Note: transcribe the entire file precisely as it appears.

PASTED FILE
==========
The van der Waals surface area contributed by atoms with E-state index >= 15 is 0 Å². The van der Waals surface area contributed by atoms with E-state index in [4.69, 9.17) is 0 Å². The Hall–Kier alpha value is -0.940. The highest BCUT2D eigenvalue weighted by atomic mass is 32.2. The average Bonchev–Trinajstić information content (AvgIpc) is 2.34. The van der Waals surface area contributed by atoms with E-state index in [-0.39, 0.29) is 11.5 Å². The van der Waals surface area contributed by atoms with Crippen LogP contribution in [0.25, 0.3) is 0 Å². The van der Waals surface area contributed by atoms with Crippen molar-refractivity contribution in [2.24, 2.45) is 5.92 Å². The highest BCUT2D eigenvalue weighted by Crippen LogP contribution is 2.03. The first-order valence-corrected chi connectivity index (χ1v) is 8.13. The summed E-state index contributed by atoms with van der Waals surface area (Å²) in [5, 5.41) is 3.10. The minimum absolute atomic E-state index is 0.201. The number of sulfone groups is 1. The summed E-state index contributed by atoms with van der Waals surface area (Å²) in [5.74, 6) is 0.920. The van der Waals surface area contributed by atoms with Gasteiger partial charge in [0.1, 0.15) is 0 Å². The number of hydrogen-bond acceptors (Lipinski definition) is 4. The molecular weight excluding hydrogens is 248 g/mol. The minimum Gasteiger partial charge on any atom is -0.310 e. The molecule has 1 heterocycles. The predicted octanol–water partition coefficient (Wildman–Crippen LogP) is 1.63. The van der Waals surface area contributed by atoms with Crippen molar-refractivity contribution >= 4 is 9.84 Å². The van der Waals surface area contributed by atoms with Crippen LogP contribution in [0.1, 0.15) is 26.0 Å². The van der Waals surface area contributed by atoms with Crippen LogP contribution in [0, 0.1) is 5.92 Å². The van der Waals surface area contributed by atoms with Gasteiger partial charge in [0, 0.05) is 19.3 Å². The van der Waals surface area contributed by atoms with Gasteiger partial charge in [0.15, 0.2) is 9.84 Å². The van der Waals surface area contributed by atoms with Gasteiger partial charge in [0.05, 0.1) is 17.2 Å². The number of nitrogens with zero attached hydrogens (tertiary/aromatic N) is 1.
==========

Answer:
The van der Waals surface area contributed by atoms with E-state index >= 15 is 0 Å². The van der Waals surface area contributed by atoms with E-state index in [4.69, 9.17) is 0 Å². The Hall–Kier alpha value is -0.940. The highest BCUT2D eigenvalue weighted by atomic mass is 32.2. The average Bonchev–Trinajstić information content (AvgIpc) is 2.34. The van der Waals surface area contributed by atoms with E-state index in [-0.39, 0.29) is 11.5 Å². The van der Waals surface area contributed by atoms with Crippen LogP contribution in [0.25, 0.3) is 0 Å². The van der Waals surface area contributed by atoms with Crippen molar-refractivity contribution in [2.24, 2.45) is 5.92 Å². The highest BCUT2D eigenvalue weighted by Crippen LogP contribution is 2.03. The first-order valence-corrected chi connectivity index (χ1v) is 8.13. The summed E-state index contributed by atoms with van der Waals surface area (Å²) in [5, 5.41) is 3.10. The minimum absolute atomic E-state index is 0.201. The number of sulfone groups is 1. The summed E-state index contributed by atoms with van der Waals surface area (Å²) in [5.74, 6) is 0.920. The van der Waals surface area contributed by atoms with Gasteiger partial charge in [0.1, 0.15) is 0 Å². The number of hydrogen-bond acceptors (Lipinski definition) is 4. The molecular weight excluding hydrogens is 248 g/mol. The minimum Gasteiger partial charge on any atom is -0.310 e. The molecule has 1 heterocycles. The predicted octanol–water partition coefficient (Wildman–Crippen LogP) is 1.63. The van der Waals surface area contributed by atoms with Crippen molar-refractivity contribution >= 4 is 9.84 Å². The van der Waals surface area contributed by atoms with Crippen LogP contribution in [0.1, 0.15) is 26.0 Å². The van der Waals surface area contributed by atoms with Crippen LogP contribution in [0, 0.1) is 5.92 Å². The van der Waals surface area contributed by atoms with Gasteiger partial charge in [0, 0.05) is 19.3 Å². The van der Waals surface area contributed by atoms with Gasteiger partial charge in [0.15, 0.2) is 9.84 Å². The van der Waals surface area contributed by atoms with Gasteiger partial charge in [0.05, 0.1) is 17.2 Å². The number of nitrogens with zero attached hydrogens (tertiary/aromatic N) is 1.